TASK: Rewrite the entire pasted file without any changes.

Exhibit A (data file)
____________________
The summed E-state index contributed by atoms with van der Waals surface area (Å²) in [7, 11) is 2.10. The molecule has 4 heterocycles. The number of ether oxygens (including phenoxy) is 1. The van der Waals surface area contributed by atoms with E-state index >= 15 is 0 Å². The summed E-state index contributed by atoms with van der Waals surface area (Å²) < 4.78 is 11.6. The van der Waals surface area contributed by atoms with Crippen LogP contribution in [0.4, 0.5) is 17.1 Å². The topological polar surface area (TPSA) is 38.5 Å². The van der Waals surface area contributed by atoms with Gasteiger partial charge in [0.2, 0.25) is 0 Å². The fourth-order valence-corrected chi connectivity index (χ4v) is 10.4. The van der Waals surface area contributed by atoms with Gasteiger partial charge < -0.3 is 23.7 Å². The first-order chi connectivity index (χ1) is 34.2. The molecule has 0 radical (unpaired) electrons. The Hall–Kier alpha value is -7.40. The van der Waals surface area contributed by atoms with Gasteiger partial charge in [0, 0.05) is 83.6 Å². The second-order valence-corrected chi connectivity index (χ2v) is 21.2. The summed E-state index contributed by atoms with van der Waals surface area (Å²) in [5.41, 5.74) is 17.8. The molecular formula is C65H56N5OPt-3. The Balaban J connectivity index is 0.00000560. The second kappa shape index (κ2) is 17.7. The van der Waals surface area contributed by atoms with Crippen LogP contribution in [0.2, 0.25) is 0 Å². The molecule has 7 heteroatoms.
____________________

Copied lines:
The summed E-state index contributed by atoms with van der Waals surface area (Å²) in [7, 11) is 2.10. The molecule has 4 heterocycles. The number of ether oxygens (including phenoxy) is 1. The van der Waals surface area contributed by atoms with E-state index >= 15 is 0 Å². The summed E-state index contributed by atoms with van der Waals surface area (Å²) < 4.78 is 11.6. The van der Waals surface area contributed by atoms with Crippen LogP contribution in [0.4, 0.5) is 17.1 Å². The topological polar surface area (TPSA) is 38.5 Å². The van der Waals surface area contributed by atoms with Gasteiger partial charge in [0.2, 0.25) is 0 Å². The fourth-order valence-corrected chi connectivity index (χ4v) is 10.4. The van der Waals surface area contributed by atoms with Gasteiger partial charge < -0.3 is 23.7 Å². The first-order chi connectivity index (χ1) is 34.2. The molecule has 0 radical (unpaired) electrons. The Hall–Kier alpha value is -7.40. The van der Waals surface area contributed by atoms with Gasteiger partial charge in [0, 0.05) is 83.6 Å². The second-order valence-corrected chi connectivity index (χ2v) is 21.2. The summed E-state index contributed by atoms with van der Waals surface area (Å²) in [5.41, 5.74) is 17.8. The molecular formula is C65H56N5OPt-3. The Balaban J connectivity index is 0.00000560. The second kappa shape index (κ2) is 17.7. The van der Waals surface area contributed by atoms with Crippen LogP contribution in [0.2, 0.25) is 0 Å². The molecule has 7 heteroatoms.